Belladonna of Sadness Belladonna of Sadness

News has broken that Eiichi Yamamoto, a pivotal player in anime history, passed away on September 7. His age has variously been given in the Japanese media as 80 and 88; going by what we know of his career, the former is more plausible.

Eiichi Yamamoto
Eiichi Yamamoto

After graduating from high school, Yamamoto plunged straight into the burgeoning anime industry. In 1958 he took a job as an animator at Otogi Pro, a leading indie studio run somewhat haphazardly by erstwhile manga artist Ryuichi Yokoyama. Two years later, he was poached by a new studio, where he would make his name: Osamu Tezuka’s Mushi Pro.

Tezuka’s studio set about developing a form of limited animation it would soon apply to tv production, laying the groundwork for the modern anime industry in the process. Yamamoto played a leading role in this experiment, co-directing the modernist mid-length film Tales of a Street Corner (1962), then serving as an episode director on the groundbreaking series Astro Boy (1963–66) and Kimba the White Lion (1965–67).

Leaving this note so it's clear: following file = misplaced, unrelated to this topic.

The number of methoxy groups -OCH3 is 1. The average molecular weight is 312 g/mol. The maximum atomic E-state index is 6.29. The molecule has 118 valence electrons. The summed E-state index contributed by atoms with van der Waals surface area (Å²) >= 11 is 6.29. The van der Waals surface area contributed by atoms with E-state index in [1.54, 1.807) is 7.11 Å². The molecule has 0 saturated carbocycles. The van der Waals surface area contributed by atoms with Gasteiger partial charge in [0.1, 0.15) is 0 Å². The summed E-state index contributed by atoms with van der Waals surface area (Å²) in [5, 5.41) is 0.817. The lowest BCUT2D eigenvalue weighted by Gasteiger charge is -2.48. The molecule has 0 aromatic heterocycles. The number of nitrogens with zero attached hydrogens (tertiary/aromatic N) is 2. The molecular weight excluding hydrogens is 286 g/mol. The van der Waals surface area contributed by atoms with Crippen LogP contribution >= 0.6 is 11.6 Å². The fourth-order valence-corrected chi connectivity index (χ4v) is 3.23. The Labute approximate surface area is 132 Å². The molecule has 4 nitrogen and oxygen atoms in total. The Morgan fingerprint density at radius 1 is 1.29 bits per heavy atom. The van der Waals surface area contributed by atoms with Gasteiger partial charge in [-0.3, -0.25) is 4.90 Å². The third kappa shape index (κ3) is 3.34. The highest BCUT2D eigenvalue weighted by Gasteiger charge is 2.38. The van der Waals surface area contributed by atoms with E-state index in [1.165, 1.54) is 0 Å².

Mushi Pro’s budgets, tight to begin with, shrank further as the company fell into debt. It tried to revive its fortunes with a trilogy of erotic features: A Thousand and one Nights (1969), Cleopatra (1970), and Belladonna of Sadness (1973). Yamamoto directed them all. They failed to save the studio, but have become cult classics — particularly Belladonna, a one-of-a-kind burst of dark psychedelia so limited in its animation that one scholar described it as “inanimate animation.”

After Mushi Pro’s collapse in the early 1970s, Yamamoto worked with Tezuka’s former business manager Yoshinobu Nishizaki, writing scripts and designing the logo for popular series Space Battleship Yamato (1974–75). Then his career stalled, his credits drying up in the ensuing decades.

Yamamoto recounted his years with Tezuka in the lightly fictionalized memoir The Rise and Fall of Mushi Pro: The Youth of Ani Meita (1989, not translated in to English). He was blunt about the drawbacks of Mushi Pro’s straitened business model, calling it “dangerous.” He was also among the first to call out overwork in the anime world. His legacy, then, lies not just in his series and films, but in his willingness to speak about the industry forces that shaped them.

Among those paying tribute is Jason DeMarco, head of anime at Warner Bros. Animation and Cartoon Network Studios, who took to Twitter to praise Belladonna:

Image at top: “Belladonna of Sadness”

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